George "Gino" Washington (born 1946?) is an American R&B and rock singer from Detroit, Michigan with cross-racial appeal. While attending Pershing High School, he achieved local hits in 1963 and 1964: "Out of This World" and "Gino Is a Coward".To his credit, he was the first artist signed to Ric-Tic Records. In 1964 he was drafted into the U.S. Army, serving in Japan and South Vietnam; upon return his music career stalled. He hosted his own variety television show in Detroit during the 1970s.
John Lee Hooker was an American blues singer, songwriter, and guitarist. The son of a sharecropper, he rose to prominence performing an electric guitar-style adaptation of Delta blues. Hooker often incorporated other elements, including talking blues and early North Mississippi Hill country blues. He developed his own driving-rhythm boogie style, distinct from the 1930s–1940s piano-derived boogie-woogie. Hooker was ranked 35 in Rolling Stone's 2015 list of 100 greatest guitarists.
William Edward "Little Willie" John was an American R&B singer who performed in the 1950s and early 1960s. He is best known for his successes on the record charts, with songs such as "All Around the World" (1955), "Need Your Love So Bad" (1956), "Talk to Me, Talk to Me" (1958), "Leave My Kitten Alone" (1960), "Sleep" (1960), and his number-one R&B hit "Fever" (1956). An important figure in R&B music of the 1950s, he faded into obscurity in the 1960s and died while serving a prison sentence for manslaughter. John was posthumously inducted into the Rock and Roll Hall of Fame in 1996.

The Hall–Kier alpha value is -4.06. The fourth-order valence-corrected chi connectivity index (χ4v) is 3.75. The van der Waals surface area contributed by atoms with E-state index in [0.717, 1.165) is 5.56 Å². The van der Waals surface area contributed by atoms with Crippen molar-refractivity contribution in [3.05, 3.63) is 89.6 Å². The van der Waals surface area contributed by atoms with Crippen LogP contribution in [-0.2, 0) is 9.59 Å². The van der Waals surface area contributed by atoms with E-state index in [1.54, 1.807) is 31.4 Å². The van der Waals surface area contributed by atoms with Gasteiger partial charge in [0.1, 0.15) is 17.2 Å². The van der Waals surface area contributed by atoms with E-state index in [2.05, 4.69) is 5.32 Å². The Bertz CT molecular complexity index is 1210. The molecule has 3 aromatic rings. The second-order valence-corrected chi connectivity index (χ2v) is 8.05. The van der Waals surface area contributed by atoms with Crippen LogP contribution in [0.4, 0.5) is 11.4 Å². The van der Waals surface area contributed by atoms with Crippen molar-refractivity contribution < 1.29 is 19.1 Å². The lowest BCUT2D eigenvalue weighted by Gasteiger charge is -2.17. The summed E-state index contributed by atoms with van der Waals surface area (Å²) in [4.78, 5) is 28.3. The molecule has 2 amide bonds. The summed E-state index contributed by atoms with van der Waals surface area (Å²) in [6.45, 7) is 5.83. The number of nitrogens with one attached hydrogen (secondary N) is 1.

Elijah J. McCoy was a Canadian-born inventor and engineer of African American descent who was notable for his 57 US patents, most having to do with the lubrication of steam engines. Born free in Canada, he came to the United States as a young child when his family returned in 1847, becoming a U.S. resident and citizen.
The Roman Catholic Archdiocese of Detroit is an archdiocese of the Latin Rite of the Catholic Church covering the Michigan counties of Lapeer, Macomb, Monroe, Oakland, St. Clair, and Wayne. It is the metropolitan archdiocese for the Roman Catholic Ecclesiastical Province of Detroit, which includes all dioceses in the state of Michigan. In addition, in 2000 the archdiocese accepted pastoral responsibility for the Roman Catholic Church in the Cayman Islands, which consists of Saint Ignatius Parish on Grand Cayman.